W.R. Bion, a British psychoanalyst who worked with psychotic and schizophrenic patients, identified a difficult transition point in their treatment. As psychotic process gradually gave way to the reality principle — that is, as his clients became more sane — they would have to confront the pain of how ill they had been before. This involved facing guilt for the hurt inflicted upon other people around them and shame for the destructive ways they had behaved. Sometimes the guilt and shame were so unbearable that his clients would retreat into psychosis.
I’ve encountered a similar challenge in my long-term work with borderline clients. There comes a time when they realize how ill they’ve been and sometimes the shame they feel is unbearable. They will retreat for a time to borderline ways of relating, where relationships and self-image are highly unstable, shifting between ideals and devaluation. It takes many months and even years before they can learn to bear the shame for the person they used to be; only then can they move on and continue growing. I actually think that anyone with a serious mental illness who spends years in therapy and changes dramatically must deal with the same issue.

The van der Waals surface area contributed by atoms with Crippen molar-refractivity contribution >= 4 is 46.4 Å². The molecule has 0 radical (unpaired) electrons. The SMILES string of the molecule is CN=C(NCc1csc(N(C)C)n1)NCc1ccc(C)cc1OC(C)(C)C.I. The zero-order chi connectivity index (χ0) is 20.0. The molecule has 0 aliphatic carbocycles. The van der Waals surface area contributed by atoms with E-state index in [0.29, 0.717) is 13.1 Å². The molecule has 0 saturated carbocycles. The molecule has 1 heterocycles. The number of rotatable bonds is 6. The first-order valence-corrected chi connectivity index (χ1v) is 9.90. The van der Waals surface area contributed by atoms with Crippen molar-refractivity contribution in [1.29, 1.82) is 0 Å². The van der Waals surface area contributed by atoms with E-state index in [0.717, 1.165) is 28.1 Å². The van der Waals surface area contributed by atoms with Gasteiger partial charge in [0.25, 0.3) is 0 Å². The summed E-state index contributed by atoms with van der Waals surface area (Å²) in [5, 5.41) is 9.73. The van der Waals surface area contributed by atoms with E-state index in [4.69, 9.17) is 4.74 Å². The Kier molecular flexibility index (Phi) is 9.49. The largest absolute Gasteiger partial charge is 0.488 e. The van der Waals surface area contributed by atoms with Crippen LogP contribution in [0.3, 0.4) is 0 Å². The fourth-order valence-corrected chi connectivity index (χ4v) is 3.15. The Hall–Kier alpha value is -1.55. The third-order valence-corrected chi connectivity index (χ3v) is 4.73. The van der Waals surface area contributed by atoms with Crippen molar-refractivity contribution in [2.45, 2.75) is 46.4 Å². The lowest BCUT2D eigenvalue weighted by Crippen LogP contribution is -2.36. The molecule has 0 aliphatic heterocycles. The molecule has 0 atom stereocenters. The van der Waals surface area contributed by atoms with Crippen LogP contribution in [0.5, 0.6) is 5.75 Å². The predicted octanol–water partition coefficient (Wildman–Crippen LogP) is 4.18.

My book is now available in Australia and New Zealand through Pan Macmillan. Like the UK edition, this one differs from the one released by Touchstone in North America and conforms to different libel and defamation laws in those countries.
I have a memory of my father from when I was about seven years old. Whether it is factually accurate, it is emotionally true.
My mother was in Texas at the time following the death of her mother. My other grandmother, my father’s mother, had come to stay with us because he didn’t cook, clean, or involve himself with the daily routines of his children. My father was a self-employed builder and worked long hours.
Now that the release of The Narcissist You Know is behind me, I’ve turned my attention back to fiction. I’m pleased to announce the release of a new work on the Kindle platform, a novella-length retelling of Snow White in the same psychological vein as my earlier Cinderella. Both novellas explore the themes I write about here on my website as well as in both of my non-fiction books: shame, narcissism, envy, the failure of empathy, etc. They’re both meant to be enjoyed primarily as works of fiction but they also go deeply into the felt experience of characters who struggle with those issues. I think fiction can often be more instructive than the most insightful work of non-fiction.